BIOS won't detect IDE Hard Drive

On my old secondary computer my setup was

Motherboard: Chaintech VNF2-350
Master 0: HDS722516VLAT80 with Windows XP SP3
Slave 0: WD800BB-53CCB0

But then I started getting Machine Check Exceptions and my motherboard ultimately perished. So I replaced that with a Foxconn K8S755A-6ELRS. But this new motherboard won't detect the hard drive.

It will hang at the part that says "Detecting IDE drives", sometimes it will give up and display "0" where the drive is supposed to be, other times it will hang until you unplug the cable.

If it's on the same channel as the Hitachi drive with XP on it, the BIOS recognizes the other drive, but fails to boot from it.

If they are on different channels, it boots the XP drive but will see no hint of the drive on the other channel., even in Disk Management or Device Manager.

I also tried connecting it to my other computer's Intel DP35DP mobo, and it was able to detect/read/write and all that, though it does have a few bad sectors.

Any help?
5 answers Last reply
More about bios detect hard drive
  1. Jumper settings for master slave or cable select set correctly?
  2. Ok so if its recognizing both on the same cable, check the jumpers if your plugging one of the drives into a "master" plug with "slave" jumpers. If you have master/slave set specifically then try switching to "auto select" to give that a shot.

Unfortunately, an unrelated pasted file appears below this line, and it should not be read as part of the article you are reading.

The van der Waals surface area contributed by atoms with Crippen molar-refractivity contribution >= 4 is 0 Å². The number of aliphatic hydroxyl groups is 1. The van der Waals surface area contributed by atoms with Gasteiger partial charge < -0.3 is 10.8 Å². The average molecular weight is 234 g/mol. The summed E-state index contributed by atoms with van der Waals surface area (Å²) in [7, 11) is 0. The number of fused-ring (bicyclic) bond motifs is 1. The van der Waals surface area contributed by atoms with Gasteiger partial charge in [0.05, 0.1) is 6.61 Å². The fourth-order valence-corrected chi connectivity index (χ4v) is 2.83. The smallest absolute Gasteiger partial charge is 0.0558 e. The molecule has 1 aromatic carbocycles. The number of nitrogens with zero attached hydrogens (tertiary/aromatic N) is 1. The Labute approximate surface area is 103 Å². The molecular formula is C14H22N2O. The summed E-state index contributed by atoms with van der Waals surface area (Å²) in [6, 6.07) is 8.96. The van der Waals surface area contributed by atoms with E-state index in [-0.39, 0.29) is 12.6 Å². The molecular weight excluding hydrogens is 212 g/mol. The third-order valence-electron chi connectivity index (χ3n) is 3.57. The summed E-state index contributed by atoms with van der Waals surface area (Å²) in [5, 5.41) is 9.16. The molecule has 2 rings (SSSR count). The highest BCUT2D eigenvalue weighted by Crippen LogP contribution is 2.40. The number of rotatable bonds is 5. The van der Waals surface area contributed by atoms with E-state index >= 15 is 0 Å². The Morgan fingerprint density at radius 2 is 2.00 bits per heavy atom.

If you plug int a single channel you see both drives but doesnt load windows, So i would assume that you can put them both on the same channel, then get into your systems BIOS and modify the primary hard drive as it may be trying to boot the WD drive at that time.

    Do you have a CD/DVD drive on your system
  3. Here's a review of how to set jumpers on IDE drives.

    1. Always use the diagram on the drive to guide you. Do NOT use the diagram on one drive to set the jumpers on another. If your drive has no diagram, go to the maker's website and look up specs for the specific model you have.
    2. A PATA data ribbon cable should have 80 wires in it. Start counting across it. If you get to 20 and are only ¼ of the way across, you're OK.
    3. A PATA data cable has 3 connectors on it. The BLUE one on one end goes to a mobo IDE or PATA port connector. The BLACK one on the other end goes to the HDD you set as Master. The GRAY one in the middle goes to the HDD you set as Slave.
    4. ONE HDD MUST be set to be Master using the jumper on the back edge and the diagram. Into this one plug the Black END connector of the data ribbon plus a power supply 4-pin Molex. On older computers, sometimes the Master drive on the Primary IDE port was the boot drive, but for some time now most mobo BIOS's let you set which device is the boot drive in the Setup screens.
    5. IF you connect a second HDD on a data ribbon, it MUST have its jumper set to Slave, and into it you plug the Gray middle connector. And of course, it needs power.

    NOTE that all this means that, if you move a Slave drive to a different IDE port and data cable so that it is the ONLY drive on that cable, then you MUST change its jumper to be the Master of that port, and you really should plug it into the Black END connector of that second cable.

    The exceptions to all this is: You CAN set BOTH drive's jumpers to CS ("Cable Select"). Then whichever drive is on the END connector WILL be the port Master, and the one on the middle connector will be the port Slave.
  4. My thought is are you sure it was the motherboard? If you bought a new board and still having drive/loading issues, it might be those "few bad sectors". I'd see about getting a new drive ASAP and start backing up data.
  5. Well the drive was recognized on the two other motherboards, but not this one. I have checked and rechecked the cables and the jumper positions
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